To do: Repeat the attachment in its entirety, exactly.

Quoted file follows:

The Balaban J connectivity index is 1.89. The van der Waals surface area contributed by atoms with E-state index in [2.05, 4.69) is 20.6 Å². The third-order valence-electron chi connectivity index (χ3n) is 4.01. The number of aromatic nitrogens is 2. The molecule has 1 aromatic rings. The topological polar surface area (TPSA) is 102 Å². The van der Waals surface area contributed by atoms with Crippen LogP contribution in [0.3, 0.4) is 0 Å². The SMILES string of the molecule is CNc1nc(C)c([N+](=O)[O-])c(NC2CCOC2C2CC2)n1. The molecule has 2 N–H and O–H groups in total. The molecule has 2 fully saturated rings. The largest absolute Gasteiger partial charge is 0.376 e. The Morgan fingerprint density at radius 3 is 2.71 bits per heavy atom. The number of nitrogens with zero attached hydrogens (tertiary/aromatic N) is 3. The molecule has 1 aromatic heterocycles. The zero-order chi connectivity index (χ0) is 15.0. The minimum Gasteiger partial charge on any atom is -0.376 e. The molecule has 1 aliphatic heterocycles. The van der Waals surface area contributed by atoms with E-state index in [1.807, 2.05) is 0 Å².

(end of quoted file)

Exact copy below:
The Balaban J connectivity index is 1.89. The van der Waals surface area contributed by atoms with E-state index in [2.05, 4.69) is 20.6 Å². The third-order valence-electron chi connectivity index (χ3n) is 4.01. The number of aromatic nitrogens is 2. The molecule has 1 aromatic rings. The topological polar surface area (TPSA) is 102 Å². The van der Waals surface area contributed by atoms with Crippen LogP contribution in [0.3, 0.4) is 0 Å². The SMILES string of the molecule is CNc1nc(C)c([N+](=O)[O-])c(NC2CCOC2C2CC2)n1. The molecule has 2 N–H and O–H groups in total. The molecule has 2 fully saturated rings. The largest absolute Gasteiger partial charge is 0.376 e. The Morgan fingerprint density at radius 3 is 2.71 bits per heavy atom. The number of nitrogens with zero attached hydrogens (tertiary/aromatic N) is 3. The molecule has 1 aromatic heterocycles. The zero-order chi connectivity index (χ0) is 15.0. The minimum Gasteiger partial charge on any atom is -0.376 e. The molecule has 1 aliphatic heterocycles. The van der Waals surface area contributed by atoms with E-state index in [1.807, 2.05) is 0 Å².